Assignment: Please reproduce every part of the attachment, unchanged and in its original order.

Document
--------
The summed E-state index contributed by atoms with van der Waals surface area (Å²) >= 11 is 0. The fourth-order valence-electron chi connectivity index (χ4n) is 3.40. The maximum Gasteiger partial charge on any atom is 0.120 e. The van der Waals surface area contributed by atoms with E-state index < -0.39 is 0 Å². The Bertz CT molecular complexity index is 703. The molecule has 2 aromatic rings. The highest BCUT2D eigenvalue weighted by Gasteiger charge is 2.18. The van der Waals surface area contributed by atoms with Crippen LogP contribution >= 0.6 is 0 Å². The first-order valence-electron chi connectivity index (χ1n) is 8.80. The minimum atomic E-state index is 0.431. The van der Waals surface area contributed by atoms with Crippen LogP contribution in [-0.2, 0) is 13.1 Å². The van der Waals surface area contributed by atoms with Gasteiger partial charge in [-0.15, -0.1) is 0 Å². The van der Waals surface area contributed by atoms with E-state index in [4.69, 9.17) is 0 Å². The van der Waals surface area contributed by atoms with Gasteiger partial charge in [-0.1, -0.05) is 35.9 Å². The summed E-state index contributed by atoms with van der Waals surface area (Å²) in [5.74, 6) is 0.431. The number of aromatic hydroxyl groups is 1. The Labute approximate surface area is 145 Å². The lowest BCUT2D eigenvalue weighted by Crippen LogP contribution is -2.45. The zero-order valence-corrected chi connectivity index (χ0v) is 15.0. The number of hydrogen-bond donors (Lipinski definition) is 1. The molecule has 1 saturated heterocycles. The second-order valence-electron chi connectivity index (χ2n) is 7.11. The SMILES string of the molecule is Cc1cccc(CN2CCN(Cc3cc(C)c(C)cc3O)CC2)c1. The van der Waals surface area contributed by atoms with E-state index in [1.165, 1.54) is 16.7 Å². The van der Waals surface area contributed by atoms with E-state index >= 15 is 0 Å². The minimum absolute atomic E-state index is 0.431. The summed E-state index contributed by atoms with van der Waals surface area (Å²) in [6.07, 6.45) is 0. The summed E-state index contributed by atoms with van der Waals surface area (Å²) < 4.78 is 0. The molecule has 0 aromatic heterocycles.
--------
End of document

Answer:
The summed E-state index contributed by atoms with van der Waals surface area (Å²) >= 11 is 0. The fourth-order valence-electron chi connectivity index (χ4n) is 3.40. The maximum Gasteiger partial charge on any atom is 0.120 e. The van der Waals surface area contributed by atoms with E-state index < -0.39 is 0 Å². The Bertz CT molecular complexity index is 703. The molecule has 2 aromatic rings. The highest BCUT2D eigenvalue weighted by Gasteiger charge is 2.18. The van der Waals surface area contributed by atoms with Crippen LogP contribution >= 0.6 is 0 Å². The first-order valence-electron chi connectivity index (χ1n) is 8.80. The minimum atomic E-state index is 0.431. The van der Waals surface area contributed by atoms with Crippen LogP contribution in [-0.2, 0) is 13.1 Å². The van der Waals surface area contributed by atoms with Gasteiger partial charge in [-0.15, -0.1) is 0 Å². The van der Waals surface area contributed by atoms with E-state index in [4.69, 9.17) is 0 Å². The van der Waals surface area contributed by atoms with Gasteiger partial charge in [-0.1, -0.05) is 35.9 Å². The summed E-state index contributed by atoms with van der Waals surface area (Å²) in [5.74, 6) is 0.431. The number of aromatic hydroxyl groups is 1. The Labute approximate surface area is 145 Å². The lowest BCUT2D eigenvalue weighted by Crippen LogP contribution is -2.45. The zero-order valence-corrected chi connectivity index (χ0v) is 15.0. The number of hydrogen-bond donors (Lipinski definition) is 1. The molecule has 1 saturated heterocycles. The second-order valence-electron chi connectivity index (χ2n) is 7.11. The SMILES string of the molecule is Cc1cccc(CN2CCN(Cc3cc(C)c(C)cc3O)CC2)c1. The van der Waals surface area contributed by atoms with E-state index in [1.165, 1.54) is 16.7 Å². The van der Waals surface area contributed by atoms with E-state index >= 15 is 0 Å². The minimum absolute atomic E-state index is 0.431. The summed E-state index contributed by atoms with van der Waals surface area (Å²) in [6.07, 6.45) is 0. The summed E-state index contributed by atoms with van der Waals surface area (Å²) < 4.78 is 0. The molecule has 0 aromatic heterocycles.